Appointment bots are often linked to Google calendar. When a customer books an appointment with you, it automatically gets stored in the calendar, creates an event, and sends reminders to both the customer and the business representative. The HR team also uses HR chatbots to schedule interviews for recruitment purposes.
Chatbots, known by many other names like AI assistant, AI chatbot, conversational AI bot, conversational agent, conversational interface, intelligent virtual assistant, digital assistant, virtual agent, virtual customer assistant and more, are increasingly being widely adopted across all types of professions and companies, and this is just the start of the story.
Why the Rising Popularity?
In recent years, the Internet of things (IoT), smartphones, and wearables have completely changed the technology landscape. As digital devices become smaller in size, their computing power becomes greater.
Heavy-duty activities and mobile apps are not compatible with businesses in this digital age. How can businesses propose to provide customers with fast and seamless user experience when they are being made to wade through complicated menus?
Also, consumers want the freedom to interface with technology across a wide range of channels rather than being limited to the communication methods selected by an organization.
Chatbots solve these issues by creating a situation where customers can simply ask for whatever they need across many channels, wherever they are, and at any time. This convenience, speed, and intuitiveness have led to increased number of chatbot use cases. This was why 74% of consumers in 2020 say they used conversational assistants to research or buy products and services. (Capgemini)
Below are stats to demonstrate that business and chatbots are a match made in heaven.
Chatbot Usage and Adoption Statistics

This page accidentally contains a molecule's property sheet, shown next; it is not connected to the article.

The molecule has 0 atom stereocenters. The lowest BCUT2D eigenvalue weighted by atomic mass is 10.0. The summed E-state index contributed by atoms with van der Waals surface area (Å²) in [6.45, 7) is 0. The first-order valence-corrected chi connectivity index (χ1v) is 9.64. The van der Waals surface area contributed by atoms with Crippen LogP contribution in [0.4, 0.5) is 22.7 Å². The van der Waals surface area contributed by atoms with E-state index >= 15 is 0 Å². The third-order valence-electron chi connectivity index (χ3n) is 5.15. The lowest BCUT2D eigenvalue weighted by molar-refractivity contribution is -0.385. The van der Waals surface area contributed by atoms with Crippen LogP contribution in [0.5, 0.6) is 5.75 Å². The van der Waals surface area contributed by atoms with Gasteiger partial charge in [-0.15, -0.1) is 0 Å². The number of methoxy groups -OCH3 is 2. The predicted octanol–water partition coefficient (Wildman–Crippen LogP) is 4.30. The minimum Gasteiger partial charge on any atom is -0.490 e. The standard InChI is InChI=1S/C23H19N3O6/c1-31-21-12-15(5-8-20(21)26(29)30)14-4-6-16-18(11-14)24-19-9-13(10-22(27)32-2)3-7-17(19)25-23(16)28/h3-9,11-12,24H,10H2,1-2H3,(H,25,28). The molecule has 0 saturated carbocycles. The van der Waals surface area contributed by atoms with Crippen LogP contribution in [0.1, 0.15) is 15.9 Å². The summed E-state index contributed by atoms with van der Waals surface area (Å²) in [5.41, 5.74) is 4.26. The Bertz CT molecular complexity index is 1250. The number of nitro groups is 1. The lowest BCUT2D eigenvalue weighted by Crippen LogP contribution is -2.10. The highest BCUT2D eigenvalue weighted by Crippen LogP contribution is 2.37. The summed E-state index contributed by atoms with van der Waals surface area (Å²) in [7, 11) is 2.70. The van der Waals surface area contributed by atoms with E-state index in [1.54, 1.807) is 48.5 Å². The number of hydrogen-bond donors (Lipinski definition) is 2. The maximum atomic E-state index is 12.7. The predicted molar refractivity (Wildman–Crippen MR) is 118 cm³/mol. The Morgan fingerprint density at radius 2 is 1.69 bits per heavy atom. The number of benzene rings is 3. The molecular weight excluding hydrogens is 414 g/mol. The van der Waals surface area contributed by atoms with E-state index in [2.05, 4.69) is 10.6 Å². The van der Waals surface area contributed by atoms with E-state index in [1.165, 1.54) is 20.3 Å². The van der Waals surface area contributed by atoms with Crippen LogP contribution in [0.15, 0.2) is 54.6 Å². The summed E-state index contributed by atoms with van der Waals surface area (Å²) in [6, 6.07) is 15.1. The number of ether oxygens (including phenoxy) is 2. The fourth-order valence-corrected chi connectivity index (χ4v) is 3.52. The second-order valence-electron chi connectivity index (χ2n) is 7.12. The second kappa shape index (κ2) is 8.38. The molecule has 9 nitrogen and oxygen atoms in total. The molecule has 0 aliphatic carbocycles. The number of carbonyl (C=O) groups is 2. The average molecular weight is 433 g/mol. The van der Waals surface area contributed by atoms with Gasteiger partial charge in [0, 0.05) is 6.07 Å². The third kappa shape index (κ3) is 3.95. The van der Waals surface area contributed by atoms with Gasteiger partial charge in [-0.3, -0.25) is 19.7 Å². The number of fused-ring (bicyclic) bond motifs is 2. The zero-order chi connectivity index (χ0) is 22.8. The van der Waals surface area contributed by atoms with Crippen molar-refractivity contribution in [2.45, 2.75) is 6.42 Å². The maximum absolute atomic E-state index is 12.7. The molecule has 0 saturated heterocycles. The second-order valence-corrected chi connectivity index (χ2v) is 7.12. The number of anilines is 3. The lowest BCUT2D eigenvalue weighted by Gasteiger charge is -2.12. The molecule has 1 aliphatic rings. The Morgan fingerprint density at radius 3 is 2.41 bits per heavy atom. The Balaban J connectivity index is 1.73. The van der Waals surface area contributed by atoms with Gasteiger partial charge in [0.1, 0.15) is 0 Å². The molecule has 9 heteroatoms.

- 27% of consumers today are interested in AI (artificial intelligence) support tools. (Tidio)
- 4 billion people are using chatbots. (Acquire)
- Chatbots can answer 80% of standard questions. (IBM)
- Nearly 65% of business respondents say that chatbots made it possible to provide customers with a more personalized service experience in 2019. (Statista)
- By 2022, 70% of white-collar workers will interact with conversational platforms daily. (Gartner)
- Almost two-thirds of people say 24-hour service is the best feature of chatbots. (Drift)
Chatbot Implementation Statistics
Chatbots had come a long way from when the first machine capable of speech, ELIZA, was developed in 1966 by an MIT computer scientist Joseph Weizenbaum. 6 years later, using the principles behind ELIZA, a more advanced PARRY was developed by a psychiatrist.
Today, developers are building more advanced and improved versions with the capacity to help businesses strengthen their digital presence and improve efficiencies and customer experience.
Below are examples of chatbots’ increasing global adoption.
- The global Chatbot market valued at $1.17 Billion in 2018 is projected to climb to $10.08 Billion by 2026, at a CAGR of 30.9%. (Globe News Wire)
- In terms of chatbot use, the top 5 countries are the USA (36%), India (11%), Germany (4%), the UK (3%), and Brazil (2%). (Giva)
- It’s estimated that by the end of 2019, nearly 25% of the world’s population will be using chatbots. (Chatbots Magazine).